Mark has the name and fame to take the message to thousands and help our nation heal. Truly I have found that if I do 10 extra minutes of planning here and there, it takes less time to cook healthy simple meals at home than to fight traffic/go buy a meal/eat out. Thank you Mark.
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Most Recent Customer Reviews
5.0 out of 5 stars Love Love Love
Short but brilliant. We need to get back to understanding the far reaching effects of our decisions. Read more
Published 14 hours ago by Barbara Kilpper
3.0 out of 5 stars Three Stars
It's okay
Published 4 months ago by Augusto Sr
5.0 out of 5 stars great book
if you'd rather read principles of cooking than strict step by step instructions. Personable and entertaining-guidleines for basic feeding of yourself and others.
Published 9 months ago by moonwampum
5.0 out of 5 stars Short, sweet and concisely written!
Well thought out and fully explained so the layman or women can understand why cooking at home is the best solution to many of the problems of the world. Read more
Published 10 months ago by Deanna E Wells
3.0 out of 5 stars OK but not very inspiring
I understood the overall message and agreed with some but I don't care for the author's style/attitude in writing. Read more
Published 10 months ago by S. smith
5.0 out of 5 stars Health for all starts with one
Anyone who cares about the USA economy and culture should read this book. Anyone looking for a healthy lifestyle for themselves and their families and communities should read this... Read more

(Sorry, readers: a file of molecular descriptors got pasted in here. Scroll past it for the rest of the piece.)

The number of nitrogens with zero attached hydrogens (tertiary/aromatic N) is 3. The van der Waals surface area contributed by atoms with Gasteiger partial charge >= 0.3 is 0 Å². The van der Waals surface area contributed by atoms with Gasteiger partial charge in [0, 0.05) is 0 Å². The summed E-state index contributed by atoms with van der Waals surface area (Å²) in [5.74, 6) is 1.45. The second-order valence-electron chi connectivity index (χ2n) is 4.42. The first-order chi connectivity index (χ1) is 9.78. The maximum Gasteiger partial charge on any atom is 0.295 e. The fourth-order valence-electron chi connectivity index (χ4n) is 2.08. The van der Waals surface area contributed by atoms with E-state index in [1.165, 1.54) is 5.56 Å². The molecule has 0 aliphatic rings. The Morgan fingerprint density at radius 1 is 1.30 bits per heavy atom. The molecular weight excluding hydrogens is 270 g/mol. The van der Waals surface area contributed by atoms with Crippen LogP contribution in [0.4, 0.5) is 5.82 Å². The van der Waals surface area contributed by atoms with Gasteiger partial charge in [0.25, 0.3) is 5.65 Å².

Published 10 months ago by Emily
5.0 out of 5 stars Cooking Solves a lot
Mark Bittman makes a great case for cooking as a means to joy, integrity, and improving yourself and the world. WARNING: this very short book can make you happier.
Published 12 months ago by Ann
4.0 out of 5 stars Good for food!
Great way to explain the importance of preparing your own meals. From health to the effect on family life, he covered it all. Read more
Published 13 months ago by Michael Pierce
5.0 out of 5 stars motivating book to get you cooking,
This was a very good read. I have read this book 3 times now and this last time, I highlighted my favorite points and statements from the author. Read more
Published 13 months ago by Brian T Farmer
5.0 out of 5 stars I should have read this in high school
Instead, I spent years on crazy diets, binges, slim-fast and gallons of soy milk.

Why? To avoid the evils of food. Read more
Published 13 months ago by Alice in AZ
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More About the Author

Mark Bittman is one of the country's best-known, most widely respected food writers. His How to Cook Everything books, with one million copies in print, are a mainstay of the modern kitchen. Bittman writes for the Opinion section of the New York Times on food policy and cooking and is a columnist for the New York Times magazine. He is regularly featured on the Today Show in How To Cook Everything Today cooking segments. For 13 years he wrote "The Minimalist" column and now a "Minimalist" cooking show is featured on the Cooking Channel. The How to Cook Everything series is highly respected: the first edition of the flagship book How to Cook Everything won both the IACP and James Beard Awards, and How to Cook Everything Vegetarian won the 2008 IACP award. He is also the author of Food Matters, Food Matters Cookbook, Fish, and Leafy Greens.